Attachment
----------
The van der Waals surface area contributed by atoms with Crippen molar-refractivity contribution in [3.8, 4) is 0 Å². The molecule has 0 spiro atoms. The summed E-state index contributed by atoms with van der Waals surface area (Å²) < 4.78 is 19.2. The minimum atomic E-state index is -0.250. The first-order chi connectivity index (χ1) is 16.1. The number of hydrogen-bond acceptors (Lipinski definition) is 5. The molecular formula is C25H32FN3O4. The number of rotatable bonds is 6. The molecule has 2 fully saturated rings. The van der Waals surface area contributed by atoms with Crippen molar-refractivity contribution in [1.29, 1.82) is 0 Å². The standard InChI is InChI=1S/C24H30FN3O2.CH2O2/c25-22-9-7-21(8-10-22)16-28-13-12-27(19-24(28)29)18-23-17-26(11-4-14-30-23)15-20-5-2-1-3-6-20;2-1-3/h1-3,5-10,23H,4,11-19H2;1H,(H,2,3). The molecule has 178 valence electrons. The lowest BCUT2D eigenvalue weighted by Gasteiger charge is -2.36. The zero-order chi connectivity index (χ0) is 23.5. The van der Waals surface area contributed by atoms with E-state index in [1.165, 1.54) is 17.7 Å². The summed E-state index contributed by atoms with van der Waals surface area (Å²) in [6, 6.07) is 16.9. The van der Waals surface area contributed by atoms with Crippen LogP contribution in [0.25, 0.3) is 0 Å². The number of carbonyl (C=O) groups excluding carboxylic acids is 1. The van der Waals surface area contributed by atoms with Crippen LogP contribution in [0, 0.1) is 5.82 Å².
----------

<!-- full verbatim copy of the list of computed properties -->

The van der Waals surface area contributed by atoms with Crippen molar-refractivity contribution in [3.8, 4) is 0 Å². The molecule has 0 spiro atoms. The summed E-state index contributed by atoms with van der Waals surface area (Å²) < 4.78 is 19.2. The minimum atomic E-state index is -0.250. The first-order chi connectivity index (χ1) is 16.1. The number of hydrogen-bond acceptors (Lipinski definition) is 5. The molecular formula is C25H32FN3O4. The number of rotatable bonds is 6. The molecule has 2 fully saturated rings. The van der Waals surface area contributed by atoms with Crippen molar-refractivity contribution in [1.29, 1.82) is 0 Å². The standard InChI is InChI=1S/C24H30FN3O2.CH2O2/c25-22-9-7-21(8-10-22)16-28-13-12-27(19-24(28)29)18-23-17-26(11-4-14-30-23)15-20-5-2-1-3-6-20;2-1-3/h1-3,5-10,23H,4,11-19H2;1H,(H,2,3). The molecule has 178 valence electrons. The lowest BCUT2D eigenvalue weighted by Gasteiger charge is -2.36. The zero-order chi connectivity index (χ0) is 23.5. The van der Waals surface area contributed by atoms with E-state index in [1.165, 1.54) is 17.7 Å². The summed E-state index contributed by atoms with van der Waals surface area (Å²) in [6, 6.07) is 16.9. The van der Waals surface area contributed by atoms with Crippen LogP contribution in [0.25, 0.3) is 0 Å². The number of carbonyl (C=O) groups excluding carboxylic acids is 1. The van der Waals surface area contributed by atoms with Crippen LogP contribution in [0, 0.1) is 5.82 Å².